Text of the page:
Piper (Catalog #2320) is named for one of her many scars.  On her left flank is her "Piper Cub".
Piper is an adult female that is at least 21 years old.  We don't actually know how old she is because she was never seen as a calf. Today Piper is successful reproductive female but there were times when researchers thought Piper's future was grim.

Shortly after being added to the Right Whale Catalog as # 2320, Piper was spotted entangled. The year was 1994 and only a single year had pasted since Piper was first documented by researchers. Her entanglement trailed out of the left side of her mouth. Was it just a short piece of line stuck in her baleen, was there a large chunk of gear in her mouth, or worse, had she ingested gear?  The entanglement persisted through much of 1995, but thankfully at some point late that year she became gear free. Things were looking up for the young female. She was documented in the spring feeding grounds of the Great South Channel and Cape Cod Bay, and in the summer habitats of the Bay of Fundy and Roseway Basin. She was even seen a number of times in the wintering/calving grounds of the Southeastern U.S, although she had yet to be documented with a calf.  

Piper in 2004, Roseway Basin. Photo: Lindsay (Hall) Cooper-New England Aquarium

August 2, 2002 was a normal day for the research team on the R/V Neried in the Bay of Fundy. The team photographed many right whales that day and amongst them was Piper! As a young female she was important to the small, recovering population.  Researchers hoped that Piper would grow to be a successful reproductive female for the population.

However, just two days later a call came in from a Nova Scotian whale watch boat to report that they had sighted an entangled right whale. It was Piper!

Piper in the Great South Channel (east of Cape Cod, MA) in 2004. Photo: Monica Zani - New England Aquarium. Photo taken under scientific permit issued by NOAA.  Permit #655-1652.
This time the entanglement was worse; it was more complex and again it involved the mouth. Over the next couple of years, Piper would be documented in her normal habitats. She also became the subject of several unsuccessful disentanglement attempts. As her entanglement persisted, researchers worried about her as there was cause for concern for her long-term health. In the spring of 2005 there was a small glimmer of hope when Piper was photographed in Cape Cod Bay. The images were of poor quality and researchers could not determine if the entangling gear was present.  Could she be gear free?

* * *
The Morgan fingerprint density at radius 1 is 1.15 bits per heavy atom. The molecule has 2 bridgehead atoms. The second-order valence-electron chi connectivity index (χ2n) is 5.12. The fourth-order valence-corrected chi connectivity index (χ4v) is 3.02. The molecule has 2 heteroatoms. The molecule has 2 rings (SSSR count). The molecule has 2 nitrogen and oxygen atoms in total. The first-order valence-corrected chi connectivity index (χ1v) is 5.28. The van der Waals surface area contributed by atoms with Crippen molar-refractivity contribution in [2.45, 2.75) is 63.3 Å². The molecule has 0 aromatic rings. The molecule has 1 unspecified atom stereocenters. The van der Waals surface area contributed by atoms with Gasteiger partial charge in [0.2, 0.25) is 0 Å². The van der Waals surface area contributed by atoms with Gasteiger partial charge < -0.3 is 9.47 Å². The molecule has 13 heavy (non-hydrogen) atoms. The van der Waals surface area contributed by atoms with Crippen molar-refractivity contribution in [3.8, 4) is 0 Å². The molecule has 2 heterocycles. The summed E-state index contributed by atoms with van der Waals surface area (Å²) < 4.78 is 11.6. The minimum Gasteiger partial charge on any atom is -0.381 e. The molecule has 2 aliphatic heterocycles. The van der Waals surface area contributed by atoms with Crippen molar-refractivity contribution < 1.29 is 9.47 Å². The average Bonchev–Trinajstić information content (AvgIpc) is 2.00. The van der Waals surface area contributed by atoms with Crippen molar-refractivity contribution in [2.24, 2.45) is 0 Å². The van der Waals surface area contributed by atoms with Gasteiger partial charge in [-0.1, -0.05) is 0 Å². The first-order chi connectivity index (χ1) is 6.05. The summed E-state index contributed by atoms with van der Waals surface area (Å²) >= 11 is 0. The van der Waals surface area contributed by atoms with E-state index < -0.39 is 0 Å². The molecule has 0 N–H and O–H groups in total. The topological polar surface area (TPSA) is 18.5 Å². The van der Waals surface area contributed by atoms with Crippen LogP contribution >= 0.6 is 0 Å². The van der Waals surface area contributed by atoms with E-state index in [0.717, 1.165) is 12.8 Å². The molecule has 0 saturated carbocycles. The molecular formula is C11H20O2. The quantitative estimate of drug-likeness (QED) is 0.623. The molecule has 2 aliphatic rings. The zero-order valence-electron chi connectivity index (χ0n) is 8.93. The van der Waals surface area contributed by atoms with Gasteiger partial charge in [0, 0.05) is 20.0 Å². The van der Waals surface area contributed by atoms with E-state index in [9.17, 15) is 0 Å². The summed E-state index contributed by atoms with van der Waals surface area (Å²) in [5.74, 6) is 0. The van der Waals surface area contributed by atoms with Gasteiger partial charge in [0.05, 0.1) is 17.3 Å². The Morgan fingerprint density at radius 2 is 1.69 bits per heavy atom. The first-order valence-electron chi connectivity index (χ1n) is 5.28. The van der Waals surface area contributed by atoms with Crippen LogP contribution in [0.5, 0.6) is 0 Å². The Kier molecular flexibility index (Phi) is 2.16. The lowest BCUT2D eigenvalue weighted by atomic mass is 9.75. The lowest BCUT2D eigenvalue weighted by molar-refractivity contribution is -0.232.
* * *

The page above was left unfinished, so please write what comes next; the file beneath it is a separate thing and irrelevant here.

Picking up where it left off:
Researchers would have to wait a long nine months before the answer was clear. In January of 2006, a New England Aquarium aerial survey of the wintering/calving grounds of Georgia and Florida photographed Piper. Our photographs confirmed it—Piper was gear free AND she was with a calf! 

 Piper is seen here in 2009 with her second calf .  Photo: Monica Zani - New England Aquarium.  Photo taken under scientific permit from NOAA. Permit #655-1652-01.
Piper became one of the team's Sponsorship whales because she truly has a story of survival. She is one of the team's favorites whales and she is known to travel to all five of the known right whale habitats, which allows us to provide numerous updates on her.  Piper has survived two entanglements and has contributed three calves (2006, 2009 and 2013) to the population in her relativity short life! She is perhaps as strong as the little airplane she was named for.

 Photo: Kara Mahoney-Robinson - New England Aquarium.  Photo taken under scientific permit from NOAA. Permit #655-1652-01.
- Monica